Furthermore, the performance of business organizations is affected by their strategies and operations in market and nonmarket environments. Hence, there is a debate on the extent to which company directors and managers should consider social and environmental factors in making decisions. In essence, Corporate Social Responsibility (CSR) may be described as an approach to decision making which encompasses both social and environmental factors. It can therefore be inferred that CSR is a deliberate inclusion of public interest into corporate decision making, and the honoring of a triple bottom line which are People, Planet and Profit (Harpreet, 2009).
CSR has become a critical aspect in strategic decision making of microfinance banks primarily due to financial scandals and a drop in investors` confidence. CSR has stepped into the limelight in the 21st century to add to the financial performance of a firm and suggests that corporate decision makers must take care of a range of social and environmental affairs in other to maximize long-term financial returns. Every MFB differs in the way it implement CSR in strategic business practices, with its size, operating industry, stakeholder demands, historical CSR engagement, level of diversification, research and development and labour market conditions a few of the factors that determine this decision making.
1.2. STATEMENT OF PROBLEM
In today’s global world, Microfinance banks have many challenges to operate and earn profits. People have more knowledge about the banks, their services and the way such MFB operate their businesses. People are more conscious about the thier work for the prosperity of the society, the environment in which they operate and earn profits. In the countries many of this financial institutions are facing many problems with a new role, which is to fulfill the demands of the present generation in a socially responsible way. MFB must take responsibility for the ways they operate in the societies and natural environment because their operations impact societies and the natural environment.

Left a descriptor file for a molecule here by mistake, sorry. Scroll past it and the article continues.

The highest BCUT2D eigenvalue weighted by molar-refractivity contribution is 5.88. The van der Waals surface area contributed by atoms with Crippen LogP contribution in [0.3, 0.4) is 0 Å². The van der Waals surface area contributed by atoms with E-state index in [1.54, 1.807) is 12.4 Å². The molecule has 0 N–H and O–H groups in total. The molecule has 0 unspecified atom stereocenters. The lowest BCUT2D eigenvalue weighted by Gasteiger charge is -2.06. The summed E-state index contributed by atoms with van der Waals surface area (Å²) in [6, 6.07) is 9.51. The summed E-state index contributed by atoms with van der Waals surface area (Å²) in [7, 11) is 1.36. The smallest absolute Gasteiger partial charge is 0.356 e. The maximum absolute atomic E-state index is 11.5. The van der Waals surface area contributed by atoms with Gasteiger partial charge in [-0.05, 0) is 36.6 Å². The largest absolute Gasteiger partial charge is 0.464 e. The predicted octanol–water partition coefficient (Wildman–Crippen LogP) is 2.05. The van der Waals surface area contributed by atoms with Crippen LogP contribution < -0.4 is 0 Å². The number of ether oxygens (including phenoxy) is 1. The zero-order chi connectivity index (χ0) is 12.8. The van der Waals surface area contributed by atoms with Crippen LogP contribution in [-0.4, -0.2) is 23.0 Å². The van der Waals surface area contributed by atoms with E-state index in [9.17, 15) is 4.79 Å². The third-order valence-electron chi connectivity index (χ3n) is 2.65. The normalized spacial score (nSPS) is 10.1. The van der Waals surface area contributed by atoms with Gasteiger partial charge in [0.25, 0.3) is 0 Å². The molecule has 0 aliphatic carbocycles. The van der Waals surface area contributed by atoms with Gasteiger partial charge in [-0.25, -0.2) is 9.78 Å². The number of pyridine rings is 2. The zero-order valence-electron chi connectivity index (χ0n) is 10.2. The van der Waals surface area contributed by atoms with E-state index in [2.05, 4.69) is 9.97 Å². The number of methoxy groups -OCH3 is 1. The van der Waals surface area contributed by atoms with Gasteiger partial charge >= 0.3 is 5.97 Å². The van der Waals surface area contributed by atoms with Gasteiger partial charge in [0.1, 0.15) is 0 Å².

Secondly, Corporate social responsibility commends the attention of executives everywhere, if their public statements are to be believed and especially that of the managers of microfinance banks. We can actually say MFB involved in Corporate Social Responsibility are actually not regretting because of the increase it has made on their sales leading to profit and how they have impacted the environment. Unfortunately, this is not the case. In some banks, more money is spent on advertising their CSR projects. There is therefore the question of finding out the extent to which corporate social responsibility affect deposit money banks in Nigeria.
Banking sector occupies important key position in the economy of a nation. In Nigeria virtually all the banks reports their expenses on social responsibility towards sustainable development in their annual reports. Most of them strive to meet the demand of charitable organizations, government agencies, religious organizations and tertiary institutions.
Microfinance banks efforts on social responsibility have produced multiplier effects on the sustainable development, these social responsibilities costs them some expenses which have effects on their financial performance.
1.3. OBJECTIVES OF THE STUDY
Many empirical studies have been carried out in order to assess the effect of corporate social responsibility on financial productivity of Microfinance banks, especially in developed countries. Why little studies were carried out in developing countries, Nigeria inclusive. It is against this background that this research paper tries to examine corporate social responsibility in Nigerian microfinance banks.